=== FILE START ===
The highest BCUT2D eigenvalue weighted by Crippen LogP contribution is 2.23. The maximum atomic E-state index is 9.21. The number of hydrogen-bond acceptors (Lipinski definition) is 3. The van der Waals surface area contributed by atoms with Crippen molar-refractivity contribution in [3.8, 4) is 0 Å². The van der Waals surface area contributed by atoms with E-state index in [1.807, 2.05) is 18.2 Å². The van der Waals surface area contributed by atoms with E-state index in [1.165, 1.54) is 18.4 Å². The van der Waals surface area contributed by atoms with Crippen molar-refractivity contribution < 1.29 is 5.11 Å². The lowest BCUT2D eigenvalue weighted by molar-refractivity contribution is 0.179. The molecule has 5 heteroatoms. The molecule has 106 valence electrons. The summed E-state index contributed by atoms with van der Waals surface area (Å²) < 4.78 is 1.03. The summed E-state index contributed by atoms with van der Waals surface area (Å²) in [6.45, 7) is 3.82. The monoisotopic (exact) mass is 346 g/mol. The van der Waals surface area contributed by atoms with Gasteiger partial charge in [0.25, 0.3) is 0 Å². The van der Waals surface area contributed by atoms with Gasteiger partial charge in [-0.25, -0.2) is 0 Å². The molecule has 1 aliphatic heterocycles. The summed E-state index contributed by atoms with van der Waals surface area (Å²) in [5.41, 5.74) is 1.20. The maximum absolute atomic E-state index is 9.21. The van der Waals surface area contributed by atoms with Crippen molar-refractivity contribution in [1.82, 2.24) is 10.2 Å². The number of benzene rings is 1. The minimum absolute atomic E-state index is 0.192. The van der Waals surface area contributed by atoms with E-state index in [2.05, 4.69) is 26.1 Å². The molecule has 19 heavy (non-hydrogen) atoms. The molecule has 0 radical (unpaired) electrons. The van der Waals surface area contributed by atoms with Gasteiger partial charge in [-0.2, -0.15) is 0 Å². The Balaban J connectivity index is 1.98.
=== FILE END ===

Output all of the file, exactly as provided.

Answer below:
The highest BCUT2D eigenvalue weighted by Crippen LogP contribution is 2.23. The maximum atomic E-state index is 9.21. The number of hydrogen-bond acceptors (Lipinski definition) is 3. The van der Waals surface area contributed by atoms with Crippen molar-refractivity contribution in [3.8, 4) is 0 Å². The van der Waals surface area contributed by atoms with E-state index in [1.807, 2.05) is 18.2 Å². The van der Waals surface area contributed by atoms with E-state index in [1.165, 1.54) is 18.4 Å². The van der Waals surface area contributed by atoms with Crippen molar-refractivity contribution < 1.29 is 5.11 Å². The lowest BCUT2D eigenvalue weighted by molar-refractivity contribution is 0.179. The molecule has 5 heteroatoms. The molecule has 106 valence electrons. The summed E-state index contributed by atoms with van der Waals surface area (Å²) < 4.78 is 1.03. The summed E-state index contributed by atoms with van der Waals surface area (Å²) in [6.45, 7) is 3.82. The monoisotopic (exact) mass is 346 g/mol. The van der Waals surface area contributed by atoms with Gasteiger partial charge in [0.25, 0.3) is 0 Å². The van der Waals surface area contributed by atoms with Gasteiger partial charge in [-0.25, -0.2) is 0 Å². The molecule has 1 aliphatic heterocycles. The summed E-state index contributed by atoms with van der Waals surface area (Å²) in [5.41, 5.74) is 1.20. The maximum absolute atomic E-state index is 9.21. The van der Waals surface area contributed by atoms with Crippen molar-refractivity contribution in [1.82, 2.24) is 10.2 Å². The number of benzene rings is 1. The minimum absolute atomic E-state index is 0.192. The van der Waals surface area contributed by atoms with E-state index in [2.05, 4.69) is 26.1 Å². The molecule has 19 heavy (non-hydrogen) atoms. The molecule has 0 radical (unpaired) electrons. The van der Waals surface area contributed by atoms with Gasteiger partial charge in [-0.2, -0.15) is 0 Å². The Balaban J connectivity index is 1.98.